Let's report now on a country that's a speck on the map, but in a really strategically important spot. The United Arab Emirates is at the tip of the Arabian Peninsula. It's on the Persian Gulf, and its neighbors include countries that have been in the news for the wrong reasons, like Iraq, Iran and Yemen. In 2014, the United Arab Emirates emerged as a major ally in the U.S.-led fight against the self-proclaimed Islamic State, or ISIS. The UAE has long been known for flashy wealth. Now it's showing off its military might. NPR's Deborah Amos reports.
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DEBORAH AMOS, BYLINE: One way to see the public face of the United Arab Emirates is to watch coverage of this year's National Day celebrations - big music, marching military, marching police. Even a mile-long convoy - 46 trucks draped in the UAE flag - made the local news.
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UNIDENTIFIED MAN: A parade of trucks was captured by aerial cameras and made for an amazing site.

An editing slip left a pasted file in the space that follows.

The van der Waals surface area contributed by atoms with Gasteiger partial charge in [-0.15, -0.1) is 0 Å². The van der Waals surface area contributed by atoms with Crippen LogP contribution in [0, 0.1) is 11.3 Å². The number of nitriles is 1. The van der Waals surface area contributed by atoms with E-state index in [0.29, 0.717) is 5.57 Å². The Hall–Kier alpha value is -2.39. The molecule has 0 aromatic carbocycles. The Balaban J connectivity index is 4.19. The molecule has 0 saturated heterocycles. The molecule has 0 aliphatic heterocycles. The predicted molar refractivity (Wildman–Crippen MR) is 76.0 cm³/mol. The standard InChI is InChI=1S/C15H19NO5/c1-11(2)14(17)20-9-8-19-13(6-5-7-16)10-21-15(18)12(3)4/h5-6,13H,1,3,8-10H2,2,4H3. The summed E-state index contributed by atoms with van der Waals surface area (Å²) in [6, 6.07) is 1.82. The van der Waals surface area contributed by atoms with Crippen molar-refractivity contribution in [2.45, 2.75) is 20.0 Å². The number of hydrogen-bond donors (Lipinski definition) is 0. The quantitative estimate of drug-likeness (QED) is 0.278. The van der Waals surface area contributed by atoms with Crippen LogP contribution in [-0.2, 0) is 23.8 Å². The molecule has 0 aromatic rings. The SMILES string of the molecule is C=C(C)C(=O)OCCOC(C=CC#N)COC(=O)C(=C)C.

AMOS: This projection of power marked the 43-year union of seven emirates. This year also marks a dramatic shift in policy to publicly display what has been a long but quiet alliance with Washington. The UAE joined the coalition against Islamist militants known as ISIS, then quickly opened the vast Al Dhafra Airbase to U.S. fighter jets.
FAISAL YAFAI: So all of these things are being done openly.
AMOS: Faisal Yafai is a newspaper columnist in the UAE.
YAFAI: There's no doubt that they have now shifted their position on this, and they've shifted the idea of doing these things behind closed doors. Now they're going to do it front and center.